The basics of Chinese cuisine

Things you need in your kitchen for northern Chinese cooking:

The Basics

Salt & White Pepper - yan, bai hujiao fen
White pepper is more common in Chinese cooking than black pepper, which is mainly used in certain Cantonese dishes.

White sugar - bai sha tang
Unlike in western cooking, where sugar is used mainly in desserts, sugar plays a balancing role in many Chinese entrees.

Leek, ginger, garlic - cong, jiang, suan
Most Chinese dishes use at least two, or all three, items, and so they are often said together like a rhyme by cooks.

Seasonings, sauces, etc

Cooking oil - caocai you
Most Chinese use peanut or soybean oil - huasheng you or dadou you. Feel free to substitute canola or other vegetable oils, and olive oil can be used in most recipes, except for those that call for deep-frying.

Cooking wine - liao jiu
The higher-grade rice wine we use at the cooking school is called huadiao; it's available in the liquor section of Chinese grocery stores. In a pinch, sherry or white wine also works.

Soy sauce - jiang you
Soy sauce comes in different forms in China, including laochou (dark soy sauce that's less salty and used for coloring) and shenchou (light colored soy sauce that's salty).

Chinese black vinegar - cu
The best brand is called Lao Chen cu, a variety from Shanxi province.

Sesame oil - xiang you
The fresher, the better. In Beijing, vendors sell freshly squashed sesame oil at local wet market stands.

Rice - dami
We like Thai Jasmine rice.

Cooking Equipment

  • 14" Iron Wok - a good wok is one you can lift with one hand
  • Cleaver - select a blade that is 4-inches tall and pre-sharpened
  • Cutting Board - usually in China, we use round, tree-stump thick boards, also available at kitchen supply stores in
  • America or over the internet
  • Curved Spatula - standard stir-fry equipment


  • 2 tablespoons vegetable oil
  • 1/4 pound ground beef
  • 2 tablespoons minced leek or scallion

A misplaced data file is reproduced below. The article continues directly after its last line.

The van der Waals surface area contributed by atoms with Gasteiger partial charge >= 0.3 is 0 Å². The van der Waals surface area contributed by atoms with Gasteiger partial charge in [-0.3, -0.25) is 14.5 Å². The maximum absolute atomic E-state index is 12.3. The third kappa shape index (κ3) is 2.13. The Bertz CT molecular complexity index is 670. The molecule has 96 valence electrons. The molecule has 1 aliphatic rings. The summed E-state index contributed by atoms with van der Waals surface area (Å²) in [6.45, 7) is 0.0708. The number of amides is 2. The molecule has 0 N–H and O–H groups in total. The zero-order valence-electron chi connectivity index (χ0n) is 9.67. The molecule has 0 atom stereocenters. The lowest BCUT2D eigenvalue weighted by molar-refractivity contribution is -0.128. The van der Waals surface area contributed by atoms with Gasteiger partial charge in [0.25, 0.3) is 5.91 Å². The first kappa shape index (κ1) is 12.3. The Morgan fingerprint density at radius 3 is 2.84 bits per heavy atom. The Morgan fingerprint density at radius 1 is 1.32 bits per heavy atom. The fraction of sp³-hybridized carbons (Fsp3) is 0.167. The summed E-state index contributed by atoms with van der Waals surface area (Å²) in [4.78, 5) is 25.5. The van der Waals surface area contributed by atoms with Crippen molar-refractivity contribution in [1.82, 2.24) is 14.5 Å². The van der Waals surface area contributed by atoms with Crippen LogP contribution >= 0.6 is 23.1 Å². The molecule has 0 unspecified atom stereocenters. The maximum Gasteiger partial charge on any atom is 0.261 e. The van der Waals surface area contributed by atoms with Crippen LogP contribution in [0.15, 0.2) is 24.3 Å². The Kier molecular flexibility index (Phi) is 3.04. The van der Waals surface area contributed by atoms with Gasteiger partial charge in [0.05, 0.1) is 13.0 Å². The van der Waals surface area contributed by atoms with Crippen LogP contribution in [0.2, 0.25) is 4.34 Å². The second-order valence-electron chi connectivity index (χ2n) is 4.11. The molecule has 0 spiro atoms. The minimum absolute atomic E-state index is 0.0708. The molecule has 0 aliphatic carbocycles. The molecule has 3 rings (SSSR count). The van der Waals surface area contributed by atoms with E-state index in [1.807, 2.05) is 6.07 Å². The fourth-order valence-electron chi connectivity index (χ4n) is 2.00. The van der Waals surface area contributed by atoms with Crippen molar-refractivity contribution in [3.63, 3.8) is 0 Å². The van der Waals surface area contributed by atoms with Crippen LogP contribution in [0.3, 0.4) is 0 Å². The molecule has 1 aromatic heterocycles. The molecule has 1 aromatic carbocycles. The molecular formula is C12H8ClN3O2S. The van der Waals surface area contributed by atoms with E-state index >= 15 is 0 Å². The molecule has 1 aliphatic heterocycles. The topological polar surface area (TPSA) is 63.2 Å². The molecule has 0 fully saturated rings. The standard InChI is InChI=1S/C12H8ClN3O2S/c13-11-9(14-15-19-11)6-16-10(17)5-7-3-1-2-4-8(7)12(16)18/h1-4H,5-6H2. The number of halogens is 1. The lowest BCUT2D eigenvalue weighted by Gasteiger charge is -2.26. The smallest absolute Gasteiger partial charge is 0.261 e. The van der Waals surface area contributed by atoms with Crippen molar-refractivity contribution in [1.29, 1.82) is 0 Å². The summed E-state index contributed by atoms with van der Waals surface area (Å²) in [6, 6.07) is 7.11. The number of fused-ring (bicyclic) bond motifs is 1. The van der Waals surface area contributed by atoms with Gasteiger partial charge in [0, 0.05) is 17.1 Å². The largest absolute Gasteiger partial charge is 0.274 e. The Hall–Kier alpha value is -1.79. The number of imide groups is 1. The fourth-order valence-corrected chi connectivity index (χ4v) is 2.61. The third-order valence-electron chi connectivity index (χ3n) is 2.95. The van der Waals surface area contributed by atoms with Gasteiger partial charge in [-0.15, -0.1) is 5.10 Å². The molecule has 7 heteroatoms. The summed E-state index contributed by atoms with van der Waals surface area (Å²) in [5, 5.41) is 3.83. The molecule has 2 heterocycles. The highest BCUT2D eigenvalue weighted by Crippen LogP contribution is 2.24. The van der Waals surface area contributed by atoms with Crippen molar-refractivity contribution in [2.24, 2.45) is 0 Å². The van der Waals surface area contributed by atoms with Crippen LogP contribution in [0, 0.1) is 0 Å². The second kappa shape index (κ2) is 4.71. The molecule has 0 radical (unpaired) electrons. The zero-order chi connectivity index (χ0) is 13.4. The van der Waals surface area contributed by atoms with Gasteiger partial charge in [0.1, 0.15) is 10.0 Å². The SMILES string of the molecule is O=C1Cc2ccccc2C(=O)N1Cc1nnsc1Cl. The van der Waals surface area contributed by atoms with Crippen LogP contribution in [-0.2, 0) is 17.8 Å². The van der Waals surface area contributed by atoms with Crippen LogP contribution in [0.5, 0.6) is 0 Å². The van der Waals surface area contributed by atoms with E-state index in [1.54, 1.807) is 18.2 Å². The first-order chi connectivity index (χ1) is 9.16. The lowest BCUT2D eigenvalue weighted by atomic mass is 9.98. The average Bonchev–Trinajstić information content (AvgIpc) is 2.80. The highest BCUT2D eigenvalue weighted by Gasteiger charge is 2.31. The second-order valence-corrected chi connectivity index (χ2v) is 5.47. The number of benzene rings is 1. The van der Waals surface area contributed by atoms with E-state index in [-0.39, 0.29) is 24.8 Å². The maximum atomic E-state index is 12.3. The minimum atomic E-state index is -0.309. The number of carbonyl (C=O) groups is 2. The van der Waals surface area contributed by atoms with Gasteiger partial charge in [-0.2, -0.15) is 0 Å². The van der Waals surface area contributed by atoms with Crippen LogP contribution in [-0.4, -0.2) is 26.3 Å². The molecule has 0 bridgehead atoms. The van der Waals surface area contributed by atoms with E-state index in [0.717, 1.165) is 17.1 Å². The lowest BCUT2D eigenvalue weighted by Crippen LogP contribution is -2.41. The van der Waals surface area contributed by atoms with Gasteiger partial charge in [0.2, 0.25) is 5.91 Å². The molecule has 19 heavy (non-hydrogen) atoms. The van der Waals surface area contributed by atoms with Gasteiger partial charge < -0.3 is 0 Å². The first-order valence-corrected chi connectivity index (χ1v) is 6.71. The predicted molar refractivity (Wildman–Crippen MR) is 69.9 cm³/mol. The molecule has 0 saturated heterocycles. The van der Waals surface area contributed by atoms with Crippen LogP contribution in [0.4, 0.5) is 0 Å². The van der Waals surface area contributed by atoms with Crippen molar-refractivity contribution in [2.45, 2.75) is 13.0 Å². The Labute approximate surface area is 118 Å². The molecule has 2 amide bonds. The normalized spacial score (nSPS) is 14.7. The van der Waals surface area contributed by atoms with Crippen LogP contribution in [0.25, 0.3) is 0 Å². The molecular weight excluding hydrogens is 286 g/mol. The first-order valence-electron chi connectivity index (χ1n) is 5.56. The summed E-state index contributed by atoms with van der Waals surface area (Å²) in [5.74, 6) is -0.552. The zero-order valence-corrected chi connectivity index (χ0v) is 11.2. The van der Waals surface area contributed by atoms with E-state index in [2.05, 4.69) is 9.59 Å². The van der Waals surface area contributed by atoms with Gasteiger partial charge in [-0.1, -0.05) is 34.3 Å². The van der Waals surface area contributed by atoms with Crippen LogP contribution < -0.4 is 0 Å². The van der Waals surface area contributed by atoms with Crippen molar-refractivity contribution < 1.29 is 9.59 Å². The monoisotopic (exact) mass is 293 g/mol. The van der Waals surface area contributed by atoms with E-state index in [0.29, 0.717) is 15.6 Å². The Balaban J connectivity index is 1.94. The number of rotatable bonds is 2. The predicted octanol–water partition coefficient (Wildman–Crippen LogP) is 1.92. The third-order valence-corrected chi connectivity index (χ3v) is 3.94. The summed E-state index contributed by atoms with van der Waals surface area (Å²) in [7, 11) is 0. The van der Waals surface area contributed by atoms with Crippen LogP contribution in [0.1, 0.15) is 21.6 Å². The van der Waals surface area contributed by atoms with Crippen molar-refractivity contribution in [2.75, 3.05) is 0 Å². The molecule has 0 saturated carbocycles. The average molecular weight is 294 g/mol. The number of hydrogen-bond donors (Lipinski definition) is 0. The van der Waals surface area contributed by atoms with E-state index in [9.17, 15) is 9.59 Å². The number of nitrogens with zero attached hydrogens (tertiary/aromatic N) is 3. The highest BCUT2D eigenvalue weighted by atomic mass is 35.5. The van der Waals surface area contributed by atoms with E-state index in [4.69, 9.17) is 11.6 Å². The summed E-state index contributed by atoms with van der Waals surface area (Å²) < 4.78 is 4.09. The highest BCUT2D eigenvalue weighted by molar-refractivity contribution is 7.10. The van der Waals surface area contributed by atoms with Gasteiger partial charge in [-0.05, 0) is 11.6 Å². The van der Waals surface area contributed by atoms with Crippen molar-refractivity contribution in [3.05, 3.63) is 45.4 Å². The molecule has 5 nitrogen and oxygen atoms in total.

• 1 teaspoon minced ginger
  • 1/4 cup broadbean paste
  • 2 tablespoons soy sauce
  • 1/4 teaspoon salt
  • 1/2 teaspoon sugar
  • 1/2 cup water
  • 1 package firm tofu, cut into 1?4-inch cubes
  • 1/2 teaspoon ground Sichuan peppercorns
  • 1 tablespoon Shaoxing rice wine

Add the oil to a wok and place over high heat. When the oil is hot, add the beef, breaking it into small pieces and stirring until it begins to brown. Add the following ingredients, stirring for a minute between each addition: leek and ginger, broadbean paste, soy sauce, rice wine, salt, and sugar. Add the water, reduce the heat to medium, and simmer for 4 to 5 minutes. Add the tofu, raise the heat to high, and stir for another 2 to 3 minutes. Sprinkle in the ground Sichuan peppercorns and remove from the heat. Serve immediately.

About the book, "Serve the People":
In her new memoir SERVE THE PEOPLE: A Stir-Fried Journey Through China, Jen Lin-Liu tells how she attended a vocational cooking school in Beijing's back alleys and worked alongside chefs in restaurants ranging from a humble noodle shop to a swanky restaurant on Shanghai's riverfront, rubbing elbows with ordinary Chinese in a way that few journalists ever have. She chronicles the lives of noodle makers, dumpling wrappers, and stir-fry chefs, and offers rare insight into a country poised to be the world's next superpower.

Buy the book on Amazon: Serve the People

About Jen Lin-Liu:
Jen Lin-Liu is the food correspondent for Time Out Beijing, editor of the new Zagat Guide to Beijing, and is the cofounder of a Beijing cooking school, Black Sesame Kitchen.

For more information, visit

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